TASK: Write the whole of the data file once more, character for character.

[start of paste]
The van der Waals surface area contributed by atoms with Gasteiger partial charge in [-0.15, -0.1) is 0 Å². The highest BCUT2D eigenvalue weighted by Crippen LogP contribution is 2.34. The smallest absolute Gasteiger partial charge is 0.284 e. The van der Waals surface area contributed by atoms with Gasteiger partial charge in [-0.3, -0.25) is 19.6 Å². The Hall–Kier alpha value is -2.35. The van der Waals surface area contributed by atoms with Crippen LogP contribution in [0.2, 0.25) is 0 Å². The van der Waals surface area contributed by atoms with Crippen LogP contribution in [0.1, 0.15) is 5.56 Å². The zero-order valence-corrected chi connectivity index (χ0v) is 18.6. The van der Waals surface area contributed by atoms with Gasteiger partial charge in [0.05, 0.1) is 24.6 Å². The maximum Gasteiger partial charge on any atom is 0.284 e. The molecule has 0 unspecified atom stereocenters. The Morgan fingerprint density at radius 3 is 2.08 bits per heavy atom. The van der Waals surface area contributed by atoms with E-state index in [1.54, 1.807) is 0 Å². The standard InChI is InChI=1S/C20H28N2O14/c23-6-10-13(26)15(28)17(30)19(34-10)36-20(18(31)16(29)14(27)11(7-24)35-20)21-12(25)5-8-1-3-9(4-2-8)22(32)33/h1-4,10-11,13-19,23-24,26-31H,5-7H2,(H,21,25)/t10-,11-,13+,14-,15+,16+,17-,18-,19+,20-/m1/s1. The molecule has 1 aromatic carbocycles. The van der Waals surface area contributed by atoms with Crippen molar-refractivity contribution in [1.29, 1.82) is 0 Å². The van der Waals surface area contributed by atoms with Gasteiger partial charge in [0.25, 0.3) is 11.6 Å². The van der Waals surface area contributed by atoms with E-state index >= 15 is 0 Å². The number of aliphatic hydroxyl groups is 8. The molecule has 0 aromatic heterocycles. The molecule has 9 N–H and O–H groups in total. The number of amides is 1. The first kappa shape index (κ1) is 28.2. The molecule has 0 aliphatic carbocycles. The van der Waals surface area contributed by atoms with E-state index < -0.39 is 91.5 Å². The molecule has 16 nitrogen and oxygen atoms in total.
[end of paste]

The van der Waals surface area contributed by atoms with Gasteiger partial charge in [-0.15, -0.1) is 0 Å². The highest BCUT2D eigenvalue weighted by Crippen LogP contribution is 2.34. The smallest absolute Gasteiger partial charge is 0.284 e. The van der Waals surface area contributed by atoms with Gasteiger partial charge in [-0.3, -0.25) is 19.6 Å². The Hall–Kier alpha value is -2.35. The van der Waals surface area contributed by atoms with Crippen LogP contribution in [0.2, 0.25) is 0 Å². The van der Waals surface area contributed by atoms with Crippen LogP contribution in [0.1, 0.15) is 5.56 Å². The zero-order valence-corrected chi connectivity index (χ0v) is 18.6. The van der Waals surface area contributed by atoms with Gasteiger partial charge in [0.05, 0.1) is 24.6 Å². The maximum Gasteiger partial charge on any atom is 0.284 e. The molecule has 0 unspecified atom stereocenters. The Morgan fingerprint density at radius 3 is 2.08 bits per heavy atom. The van der Waals surface area contributed by atoms with E-state index in [1.54, 1.807) is 0 Å². The standard InChI is InChI=1S/C20H28N2O14/c23-6-10-13(26)15(28)17(30)19(34-10)36-20(18(31)16(29)14(27)11(7-24)35-20)21-12(25)5-8-1-3-9(4-2-8)22(32)33/h1-4,10-11,13-19,23-24,26-31H,5-7H2,(H,21,25)/t10-,11-,13+,14-,15+,16+,17-,18-,19+,20-/m1/s1. The molecule has 1 aromatic carbocycles. The van der Waals surface area contributed by atoms with Crippen molar-refractivity contribution in [1.29, 1.82) is 0 Å². The van der Waals surface area contributed by atoms with Gasteiger partial charge in [0.25, 0.3) is 11.6 Å². The van der Waals surface area contributed by atoms with E-state index >= 15 is 0 Å². The number of aliphatic hydroxyl groups is 8. The molecule has 0 aromatic heterocycles. The molecule has 9 N–H and O–H groups in total. The number of amides is 1. The first kappa shape index (κ1) is 28.2. The molecule has 0 aliphatic carbocycles. The van der Waals surface area contributed by atoms with E-state index < -0.39 is 91.5 Å². The molecule has 16 nitrogen and oxygen atoms in total.